Can prenatal screening for fetal alcohol spectrum disorder be justified? A commentary.
Mizejewski, G J
Gynecologic and obstetric investigation 2010 69(2): 128-30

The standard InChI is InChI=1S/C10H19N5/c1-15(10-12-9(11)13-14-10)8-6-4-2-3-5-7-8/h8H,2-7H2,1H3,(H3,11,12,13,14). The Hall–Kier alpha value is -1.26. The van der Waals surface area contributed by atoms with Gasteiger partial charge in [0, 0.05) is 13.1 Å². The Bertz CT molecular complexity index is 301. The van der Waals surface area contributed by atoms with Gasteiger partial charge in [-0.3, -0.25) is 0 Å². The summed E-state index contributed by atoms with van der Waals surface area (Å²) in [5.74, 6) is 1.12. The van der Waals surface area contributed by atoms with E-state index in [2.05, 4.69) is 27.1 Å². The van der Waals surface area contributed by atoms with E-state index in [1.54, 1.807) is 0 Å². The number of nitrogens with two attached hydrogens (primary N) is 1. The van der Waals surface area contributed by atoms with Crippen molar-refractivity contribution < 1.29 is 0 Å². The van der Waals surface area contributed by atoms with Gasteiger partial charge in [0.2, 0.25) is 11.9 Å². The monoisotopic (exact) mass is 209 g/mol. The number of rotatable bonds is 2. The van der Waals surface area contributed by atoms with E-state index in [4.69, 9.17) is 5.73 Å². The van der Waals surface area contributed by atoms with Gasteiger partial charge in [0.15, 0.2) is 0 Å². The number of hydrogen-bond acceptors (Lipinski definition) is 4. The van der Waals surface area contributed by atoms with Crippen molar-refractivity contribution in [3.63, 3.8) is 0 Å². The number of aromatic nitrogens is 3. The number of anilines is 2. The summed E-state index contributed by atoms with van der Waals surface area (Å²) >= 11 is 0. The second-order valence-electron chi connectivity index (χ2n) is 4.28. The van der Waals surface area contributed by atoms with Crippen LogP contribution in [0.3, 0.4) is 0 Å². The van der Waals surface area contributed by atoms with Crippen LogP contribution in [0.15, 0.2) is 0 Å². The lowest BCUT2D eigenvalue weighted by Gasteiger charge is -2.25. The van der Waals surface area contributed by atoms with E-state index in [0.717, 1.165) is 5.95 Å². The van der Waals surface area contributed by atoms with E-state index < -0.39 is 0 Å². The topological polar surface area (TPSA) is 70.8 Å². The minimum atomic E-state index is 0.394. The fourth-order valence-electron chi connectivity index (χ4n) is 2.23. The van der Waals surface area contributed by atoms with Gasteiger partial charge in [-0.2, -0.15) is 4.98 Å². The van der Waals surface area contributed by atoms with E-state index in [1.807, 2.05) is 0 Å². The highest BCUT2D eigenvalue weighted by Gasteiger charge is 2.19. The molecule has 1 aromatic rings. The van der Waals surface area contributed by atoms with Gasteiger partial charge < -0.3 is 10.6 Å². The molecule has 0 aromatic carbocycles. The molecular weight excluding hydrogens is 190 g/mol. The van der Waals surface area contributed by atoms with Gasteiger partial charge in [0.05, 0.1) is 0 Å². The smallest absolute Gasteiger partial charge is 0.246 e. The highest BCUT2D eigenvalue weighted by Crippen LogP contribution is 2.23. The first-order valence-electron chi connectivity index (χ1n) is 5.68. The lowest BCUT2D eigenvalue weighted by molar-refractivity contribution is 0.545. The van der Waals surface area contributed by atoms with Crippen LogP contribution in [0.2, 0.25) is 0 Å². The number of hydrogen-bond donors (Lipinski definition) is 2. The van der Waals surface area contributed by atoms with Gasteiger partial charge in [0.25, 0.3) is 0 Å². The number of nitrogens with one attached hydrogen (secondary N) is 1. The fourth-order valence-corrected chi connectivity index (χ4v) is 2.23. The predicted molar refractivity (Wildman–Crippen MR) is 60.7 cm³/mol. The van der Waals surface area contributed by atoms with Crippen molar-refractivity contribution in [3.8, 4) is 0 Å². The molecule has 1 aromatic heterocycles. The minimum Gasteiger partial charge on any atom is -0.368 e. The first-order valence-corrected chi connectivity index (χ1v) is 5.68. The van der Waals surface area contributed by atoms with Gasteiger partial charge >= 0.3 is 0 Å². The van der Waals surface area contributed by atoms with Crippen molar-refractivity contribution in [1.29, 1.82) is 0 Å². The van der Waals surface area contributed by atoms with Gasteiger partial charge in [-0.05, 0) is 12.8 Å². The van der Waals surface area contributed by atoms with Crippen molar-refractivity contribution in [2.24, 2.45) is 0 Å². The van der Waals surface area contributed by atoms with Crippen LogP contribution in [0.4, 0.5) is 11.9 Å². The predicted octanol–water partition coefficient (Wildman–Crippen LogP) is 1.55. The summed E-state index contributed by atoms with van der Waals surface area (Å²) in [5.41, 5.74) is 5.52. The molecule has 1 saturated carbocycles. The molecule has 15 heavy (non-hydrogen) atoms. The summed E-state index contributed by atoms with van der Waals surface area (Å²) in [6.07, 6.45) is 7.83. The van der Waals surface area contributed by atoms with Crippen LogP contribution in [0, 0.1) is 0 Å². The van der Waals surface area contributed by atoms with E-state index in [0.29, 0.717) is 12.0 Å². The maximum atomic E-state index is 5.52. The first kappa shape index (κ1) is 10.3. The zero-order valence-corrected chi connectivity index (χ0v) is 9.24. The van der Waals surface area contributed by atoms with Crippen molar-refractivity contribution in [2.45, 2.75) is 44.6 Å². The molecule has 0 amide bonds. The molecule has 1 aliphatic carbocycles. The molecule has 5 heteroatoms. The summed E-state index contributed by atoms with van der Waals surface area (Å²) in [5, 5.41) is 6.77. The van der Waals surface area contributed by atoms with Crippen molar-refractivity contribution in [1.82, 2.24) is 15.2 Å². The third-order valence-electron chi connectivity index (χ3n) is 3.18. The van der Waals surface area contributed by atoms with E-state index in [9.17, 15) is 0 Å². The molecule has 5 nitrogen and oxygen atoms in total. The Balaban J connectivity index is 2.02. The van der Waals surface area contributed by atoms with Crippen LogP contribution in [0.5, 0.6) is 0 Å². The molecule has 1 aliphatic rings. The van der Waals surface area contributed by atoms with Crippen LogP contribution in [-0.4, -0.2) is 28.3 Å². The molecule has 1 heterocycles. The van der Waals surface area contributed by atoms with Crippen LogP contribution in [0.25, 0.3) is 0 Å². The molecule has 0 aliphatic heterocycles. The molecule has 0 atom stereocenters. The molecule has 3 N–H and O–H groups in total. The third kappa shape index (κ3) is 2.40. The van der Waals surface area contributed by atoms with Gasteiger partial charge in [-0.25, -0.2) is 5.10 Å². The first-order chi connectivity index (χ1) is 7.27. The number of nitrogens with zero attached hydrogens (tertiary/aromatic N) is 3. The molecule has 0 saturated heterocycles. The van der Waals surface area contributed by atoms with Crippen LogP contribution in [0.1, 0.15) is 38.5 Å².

Fetal alcohol spectrum disorder (FASD) is the leading cause of non-genetic mental retardation in the USA, possibly exceeding even Down syndrome, which is currently approaching 1 in 500 live births. Alcohol consumption during pregnancy results in brain, craniofacial and heart defects, neurotoxicity, and immune dysfunction. The preferred action taken to prevent alcohol consumption during pregnancy is abstinence. However, the detection, diagnosis, and treatment of FASD remain a major public health need in this country and throughout the world. The biochemical molecules involved in the developmental abnormalities encompass a vast array of signal transduction and synaptic pathways which involve neurotransmitters and neurotrophic peptides. Recent advances in medicine-based therapies for FASD have been reported, and include the use of small molecule agonists, antagonists, and competitive inhibitors. Since biomarkers for FASD have previously been identified in clinical research reports, multicenter screening feasibility studies now seem warranted and could be initiated following adequate funding, protocols, procedures, and institutional review board approvals.
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